Leaving Peter to keep an eye out for the lorry delivering the top soil I drove down to the zoo for a few hours of gardening this morning. I had weeding to do here and there and tidied up the edges of the few flowerbeds. No sign of any paths being mown through the 'wildflower meadow' yet. I'm just hoping the whole lot doesn't get mown down. I finished up by digging up some brambles and pulling up the stinging nettles that were coming through the fence. Not very good if small visitors get stung on their legs. I gave some of the stinging nettles to the guinea fowl as they are about the only animals in the zoo that eat them. A treat today was to see this wallaby joey. Unfortunately she's having to be hand reared as her mother died of a respiratory infection.
She was already leaving her mother for short periods of time but at 7 months old she still needs milk to drink and spends most of her time in a fabric pouch.
When I got home the soil had been delivered and after a short rest naturally I was back out gardening. There was an awful lot of moving of rocks, stepping back to see how they look and then rearranging them numerous times. So far I think I've managed to arrange the rocks so that they don't look too unnaturally placed. 
Then it was time for Pilates, lots of stretching and work on the hips today.

Monday 24 April 2023


A showery grey day so instead I'm posting pretty pictures from yesterday.
This morning we drove to Mach for our Welsh practice session in the library. We worked hard on the revision exercises we began last week in class and which no doubt we will continue this week. Trying to get our heads around using either the past tense or the imperfect tense is still a struggle but between us we were able to work it out. Translating a 'learner level' story was much easier though at times we I got carried away with the dialogue between the police officers and a burglar which had us in fits of laughter.
Driving back along the valley many of the mature trees are now covered in new growth whilst dotted between them are trees covered in blossom. Blackthorn (above) has a pinkish tinge to the blossom which will later produce sloes while Hawthorn or May blosson looks a lot whiter. Looking across the valley the overall view looked very yellow after being used to the sharp green of new beech leaves so common in North Devon. Here the dominant trees are ash trees which have much yellower new growth. 
This afternoon I've been going through the list of wildflowers in some packets of Bee and Butterfly Wildflower Mix that had been donated to the zoo. I've already vetoed several packets as I could see they contained poppy seeds which are a definite no-no. One of today's packets had 30 varieites of wildflower which I carefully wrote down. Started checking them out and only got to numbers 3 and 4 (Bird's foot trefoil and Borage) both of which are toxic to dogs, cats, horses, cattle and sheep. I could have stopped there but just for fun went through the whole list and found another 10 toxic wildflowers. The other packet didn't have a list so I had to look on-line and seeing both poppies and foxgloves included was enough to reject that packet too. Not only is there the danger of any of the toxic plants seeding into the animal enclosures there is always the possibility of children picking leaves to feed to the animals to suppliment the cabbage and carrots in the 'feed pots'. Last week I had word with the owner suggesting that we just mow paths around the wilder areas which were already filled with bright dandelions. I'm going to bring in pink valerian seedlings from here as they grow well and are safe for all the animals.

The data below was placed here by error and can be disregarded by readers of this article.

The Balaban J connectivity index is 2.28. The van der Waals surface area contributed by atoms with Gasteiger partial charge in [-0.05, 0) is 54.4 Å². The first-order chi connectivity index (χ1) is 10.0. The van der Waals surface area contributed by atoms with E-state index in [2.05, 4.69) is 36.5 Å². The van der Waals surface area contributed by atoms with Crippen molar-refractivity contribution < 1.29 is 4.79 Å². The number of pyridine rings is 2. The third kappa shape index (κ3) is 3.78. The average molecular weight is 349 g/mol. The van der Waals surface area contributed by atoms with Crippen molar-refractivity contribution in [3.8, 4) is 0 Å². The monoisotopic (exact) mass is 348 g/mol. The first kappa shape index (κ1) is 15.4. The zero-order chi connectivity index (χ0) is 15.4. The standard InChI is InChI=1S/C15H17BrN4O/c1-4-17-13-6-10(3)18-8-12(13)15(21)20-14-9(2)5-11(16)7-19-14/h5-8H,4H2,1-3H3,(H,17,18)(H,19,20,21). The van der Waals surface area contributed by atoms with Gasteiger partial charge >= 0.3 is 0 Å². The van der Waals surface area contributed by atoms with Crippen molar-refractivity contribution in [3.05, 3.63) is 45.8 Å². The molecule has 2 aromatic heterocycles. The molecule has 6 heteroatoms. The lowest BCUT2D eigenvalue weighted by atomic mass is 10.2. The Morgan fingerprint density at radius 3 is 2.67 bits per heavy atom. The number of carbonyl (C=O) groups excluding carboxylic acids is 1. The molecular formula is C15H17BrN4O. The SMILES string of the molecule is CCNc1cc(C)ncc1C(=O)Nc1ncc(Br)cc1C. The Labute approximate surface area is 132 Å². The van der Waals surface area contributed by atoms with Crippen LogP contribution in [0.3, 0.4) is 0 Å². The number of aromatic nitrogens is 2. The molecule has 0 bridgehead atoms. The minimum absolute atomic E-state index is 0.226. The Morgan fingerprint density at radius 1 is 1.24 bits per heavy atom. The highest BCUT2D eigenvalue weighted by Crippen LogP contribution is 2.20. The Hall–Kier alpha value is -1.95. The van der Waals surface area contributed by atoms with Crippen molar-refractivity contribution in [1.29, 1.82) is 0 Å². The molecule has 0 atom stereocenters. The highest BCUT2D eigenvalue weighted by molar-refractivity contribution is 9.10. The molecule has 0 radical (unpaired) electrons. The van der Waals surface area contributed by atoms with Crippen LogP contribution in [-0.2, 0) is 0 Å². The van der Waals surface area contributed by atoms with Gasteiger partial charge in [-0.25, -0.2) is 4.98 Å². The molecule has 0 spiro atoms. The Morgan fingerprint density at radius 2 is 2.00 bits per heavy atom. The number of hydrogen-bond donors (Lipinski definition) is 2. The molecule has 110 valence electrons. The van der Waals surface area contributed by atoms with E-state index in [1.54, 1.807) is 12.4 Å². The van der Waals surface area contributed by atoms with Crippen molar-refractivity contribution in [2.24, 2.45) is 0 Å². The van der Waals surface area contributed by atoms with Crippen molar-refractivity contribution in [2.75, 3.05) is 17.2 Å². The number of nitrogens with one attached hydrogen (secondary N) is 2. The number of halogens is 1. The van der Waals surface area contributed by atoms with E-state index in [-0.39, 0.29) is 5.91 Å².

Sunday 23 April 2023

A Walk Above The Leri.

Showers today but fairly warm.
We regularly have a pair of dunnocks coming to feed on the terrace and this morning their two fat fledglings turned up. Worryingly unafraid but they soon hopped back into the hedge. Speedy is taking things quietly today, mostly sleeping, after a cat fight yesterday when he came home with a scratch close to his eye and a torn claw. 
I was pleased when I read that the meeting point for today's walk was Tal Y Bont as 1. I know where that is, 2. it's only 20 minutes drive away and 3. we can get up into the hills from there. However as I got there so did the rain, heavy rain at that. I had just worked out that by sliding the car seat back I could get my waterproof overtrousers on when the walk leader drove up and said we were going to wait out the rain at one of the group's home just up the lane. Safe from the rain we chatted and admired her converted mill home filled with all sorts of interesting features and objects until the rain stopped. From there we took a track following the route of the River Leri but higher up.
Even though the sky was grey the view was brightened by the fresh green leaves beginning to appear on the trees that have spent the winter in muted grey hues.
The hillside is common land but last year the owners of one of the farms up the valley spent £58k repairing the road as it's their only way in.
Carefully keeping the farmers' unsightly plastic rubbish out of frame this was a pretty stream tumbling down the hillside.
All around the fields the blackthorn was covered with a white froth of blossom.
We crossed over The Leri and returned along the hillside on the other side of the valley.

From the highest point on the return section we could see down into the village of Tal Y Bont. ( There are a number of villages around with this name that translates as the bridge of/over the stream.) Beyond is the bog and then Ynyslas which is mostly a large holiday park and a few houses as this area is at risk of flooding from not only the sea but the River Leri and the much larger River Dyfi.